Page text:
Agreeing with the majority, I question whether the Commonwealth of Kentucky has shown that the prohibition against the release of the accident victims information reduces the opportunity for criminals to misuse such information, for there seems to be little evidence about that. However, the prohibition certainly serves to prevent the direct and unnecessary intrusion into the private lives and homes of accident victims and their families. Obviously, the attorneys and insurance carriers for the persons involved in the accident should have access to this information, for they are all representatives of the persons involved. In addition, the Commonwealth has allowed the news media to obtain this information for noncommercial use, that is, for news reports. Although this, to some degree, intrudes into the private lives and homes of the victims, it intrudes much less than publication in a commercial pamphlet intended to aid attorneys and chiropractors in soliciting the victims.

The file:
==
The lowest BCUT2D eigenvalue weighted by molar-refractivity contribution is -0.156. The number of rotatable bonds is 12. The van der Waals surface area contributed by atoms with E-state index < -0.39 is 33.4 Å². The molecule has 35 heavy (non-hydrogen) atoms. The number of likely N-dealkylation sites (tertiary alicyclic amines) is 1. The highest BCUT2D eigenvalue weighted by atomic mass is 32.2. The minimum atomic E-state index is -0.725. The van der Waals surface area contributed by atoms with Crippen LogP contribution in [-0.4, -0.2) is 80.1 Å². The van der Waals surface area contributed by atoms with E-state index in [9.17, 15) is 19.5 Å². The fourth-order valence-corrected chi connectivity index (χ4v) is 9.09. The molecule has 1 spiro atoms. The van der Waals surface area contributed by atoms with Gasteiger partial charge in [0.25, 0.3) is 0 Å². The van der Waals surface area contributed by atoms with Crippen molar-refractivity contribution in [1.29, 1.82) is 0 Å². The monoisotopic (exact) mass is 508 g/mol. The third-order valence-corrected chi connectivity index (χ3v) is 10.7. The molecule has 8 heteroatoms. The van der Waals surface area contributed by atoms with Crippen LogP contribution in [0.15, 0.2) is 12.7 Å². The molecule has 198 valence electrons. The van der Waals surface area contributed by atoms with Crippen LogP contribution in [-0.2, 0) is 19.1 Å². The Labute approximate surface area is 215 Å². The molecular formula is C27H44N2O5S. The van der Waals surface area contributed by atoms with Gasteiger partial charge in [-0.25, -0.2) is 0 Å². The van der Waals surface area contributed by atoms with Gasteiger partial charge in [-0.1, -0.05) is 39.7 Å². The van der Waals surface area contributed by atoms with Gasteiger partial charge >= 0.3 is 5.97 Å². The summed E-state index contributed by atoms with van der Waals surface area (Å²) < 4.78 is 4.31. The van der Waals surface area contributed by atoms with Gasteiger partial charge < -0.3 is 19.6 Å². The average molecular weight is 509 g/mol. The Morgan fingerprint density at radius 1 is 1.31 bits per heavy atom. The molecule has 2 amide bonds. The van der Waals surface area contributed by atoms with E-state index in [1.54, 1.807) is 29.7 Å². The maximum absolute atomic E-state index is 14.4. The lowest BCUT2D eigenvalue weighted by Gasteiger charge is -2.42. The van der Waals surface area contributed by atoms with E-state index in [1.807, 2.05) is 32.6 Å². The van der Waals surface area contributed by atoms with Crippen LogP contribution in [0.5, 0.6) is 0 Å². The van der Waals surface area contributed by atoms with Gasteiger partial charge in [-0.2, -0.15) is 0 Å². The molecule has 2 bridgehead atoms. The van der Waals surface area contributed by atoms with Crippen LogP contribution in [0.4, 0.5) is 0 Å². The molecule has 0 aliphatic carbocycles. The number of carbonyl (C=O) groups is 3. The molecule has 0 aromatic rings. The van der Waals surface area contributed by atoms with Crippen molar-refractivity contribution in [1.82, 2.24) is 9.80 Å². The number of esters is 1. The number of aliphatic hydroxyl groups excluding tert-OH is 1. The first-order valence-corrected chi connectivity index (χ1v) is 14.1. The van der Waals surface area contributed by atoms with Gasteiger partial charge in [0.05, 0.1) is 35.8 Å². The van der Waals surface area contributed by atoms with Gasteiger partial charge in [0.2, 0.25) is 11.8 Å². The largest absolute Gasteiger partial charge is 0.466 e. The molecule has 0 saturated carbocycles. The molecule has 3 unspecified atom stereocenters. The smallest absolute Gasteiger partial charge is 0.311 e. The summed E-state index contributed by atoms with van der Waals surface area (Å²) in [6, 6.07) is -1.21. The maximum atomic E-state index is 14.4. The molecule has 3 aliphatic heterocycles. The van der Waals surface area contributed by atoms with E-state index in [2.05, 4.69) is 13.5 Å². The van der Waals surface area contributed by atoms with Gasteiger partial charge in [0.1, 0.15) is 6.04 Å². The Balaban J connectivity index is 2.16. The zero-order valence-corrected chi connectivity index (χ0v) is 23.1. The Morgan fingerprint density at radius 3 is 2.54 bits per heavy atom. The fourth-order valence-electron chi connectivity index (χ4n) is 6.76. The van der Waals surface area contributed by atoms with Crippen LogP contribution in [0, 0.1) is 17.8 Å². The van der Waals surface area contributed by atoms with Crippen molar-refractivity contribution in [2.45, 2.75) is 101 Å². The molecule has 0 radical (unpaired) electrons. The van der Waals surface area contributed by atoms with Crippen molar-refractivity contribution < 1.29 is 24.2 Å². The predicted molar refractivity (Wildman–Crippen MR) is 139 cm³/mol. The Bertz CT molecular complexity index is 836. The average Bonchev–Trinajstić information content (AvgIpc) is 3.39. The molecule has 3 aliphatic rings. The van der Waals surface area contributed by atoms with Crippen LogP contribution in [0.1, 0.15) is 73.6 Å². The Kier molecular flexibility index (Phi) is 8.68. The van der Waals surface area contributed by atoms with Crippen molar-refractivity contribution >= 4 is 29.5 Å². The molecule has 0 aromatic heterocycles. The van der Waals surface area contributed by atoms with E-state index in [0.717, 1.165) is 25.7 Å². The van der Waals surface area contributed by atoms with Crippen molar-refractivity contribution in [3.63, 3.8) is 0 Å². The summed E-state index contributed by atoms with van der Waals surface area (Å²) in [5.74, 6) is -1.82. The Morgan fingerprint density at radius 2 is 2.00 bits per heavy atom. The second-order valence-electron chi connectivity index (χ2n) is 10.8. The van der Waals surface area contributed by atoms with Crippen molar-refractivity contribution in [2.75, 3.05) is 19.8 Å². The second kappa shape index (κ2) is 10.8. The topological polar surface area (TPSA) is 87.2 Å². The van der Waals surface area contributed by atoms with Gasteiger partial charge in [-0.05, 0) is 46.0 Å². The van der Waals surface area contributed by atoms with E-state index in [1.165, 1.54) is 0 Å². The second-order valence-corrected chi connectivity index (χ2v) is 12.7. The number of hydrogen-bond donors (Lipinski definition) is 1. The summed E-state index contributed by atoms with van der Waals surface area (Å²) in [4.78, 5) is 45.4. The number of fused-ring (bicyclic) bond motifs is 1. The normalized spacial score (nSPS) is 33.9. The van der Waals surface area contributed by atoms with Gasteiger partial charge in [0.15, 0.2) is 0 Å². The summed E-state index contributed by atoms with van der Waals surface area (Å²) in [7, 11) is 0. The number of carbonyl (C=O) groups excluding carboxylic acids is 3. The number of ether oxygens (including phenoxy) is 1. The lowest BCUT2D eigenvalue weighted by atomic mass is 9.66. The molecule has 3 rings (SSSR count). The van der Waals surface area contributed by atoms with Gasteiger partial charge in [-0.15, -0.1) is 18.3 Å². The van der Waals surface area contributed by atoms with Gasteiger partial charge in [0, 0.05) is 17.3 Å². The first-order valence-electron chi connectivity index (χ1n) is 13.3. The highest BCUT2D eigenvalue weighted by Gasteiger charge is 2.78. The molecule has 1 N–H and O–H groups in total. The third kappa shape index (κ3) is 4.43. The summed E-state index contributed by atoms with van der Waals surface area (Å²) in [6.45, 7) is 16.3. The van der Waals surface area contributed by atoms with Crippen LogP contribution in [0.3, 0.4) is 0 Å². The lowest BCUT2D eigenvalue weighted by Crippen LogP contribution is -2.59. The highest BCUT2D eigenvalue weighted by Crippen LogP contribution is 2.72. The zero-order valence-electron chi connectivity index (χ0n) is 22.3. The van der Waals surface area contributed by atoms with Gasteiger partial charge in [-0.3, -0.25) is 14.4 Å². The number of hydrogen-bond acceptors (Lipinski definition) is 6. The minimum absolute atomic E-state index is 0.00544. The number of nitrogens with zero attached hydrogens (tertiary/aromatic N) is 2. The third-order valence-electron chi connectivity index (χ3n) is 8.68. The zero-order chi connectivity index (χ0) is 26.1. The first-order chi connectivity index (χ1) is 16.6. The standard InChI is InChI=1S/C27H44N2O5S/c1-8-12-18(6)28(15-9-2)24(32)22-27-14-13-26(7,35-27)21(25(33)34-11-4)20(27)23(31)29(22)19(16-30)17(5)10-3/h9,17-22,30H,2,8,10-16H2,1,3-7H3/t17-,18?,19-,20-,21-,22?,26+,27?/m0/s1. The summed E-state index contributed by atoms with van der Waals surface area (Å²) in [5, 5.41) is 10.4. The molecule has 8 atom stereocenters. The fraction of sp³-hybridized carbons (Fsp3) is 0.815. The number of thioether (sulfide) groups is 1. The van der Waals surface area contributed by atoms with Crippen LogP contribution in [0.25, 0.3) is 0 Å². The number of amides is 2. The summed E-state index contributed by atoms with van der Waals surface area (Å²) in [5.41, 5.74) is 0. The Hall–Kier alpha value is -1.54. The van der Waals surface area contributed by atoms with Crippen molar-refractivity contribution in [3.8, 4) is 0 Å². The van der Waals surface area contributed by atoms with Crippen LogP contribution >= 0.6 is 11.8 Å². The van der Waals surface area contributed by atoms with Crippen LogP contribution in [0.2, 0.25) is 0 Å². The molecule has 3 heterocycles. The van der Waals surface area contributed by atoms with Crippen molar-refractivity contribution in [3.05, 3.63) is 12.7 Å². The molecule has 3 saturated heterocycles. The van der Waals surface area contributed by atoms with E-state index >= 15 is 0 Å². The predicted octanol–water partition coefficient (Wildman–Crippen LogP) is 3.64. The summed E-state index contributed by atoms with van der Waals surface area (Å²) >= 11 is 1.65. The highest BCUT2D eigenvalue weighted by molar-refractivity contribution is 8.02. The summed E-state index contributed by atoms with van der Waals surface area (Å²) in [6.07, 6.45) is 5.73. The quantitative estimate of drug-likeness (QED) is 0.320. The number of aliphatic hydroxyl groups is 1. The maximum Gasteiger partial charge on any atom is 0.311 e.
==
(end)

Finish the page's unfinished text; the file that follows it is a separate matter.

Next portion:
Although the majority finds United Reporting Publishing Corp. v. California Highway Patrol, 146 F.3d 1133 (9th Cir. 1998), more persuasive than the decision in Lanphere, I believe Lanphere is more persuasive. Therefore, I would follow Lanphere and find that the Commonwealth has a substantial interest in the case and that the statute advances those interests in a reasonably direct way. Finally, I would find that the statute effects a reasonable fit under the framework of Central Hudson.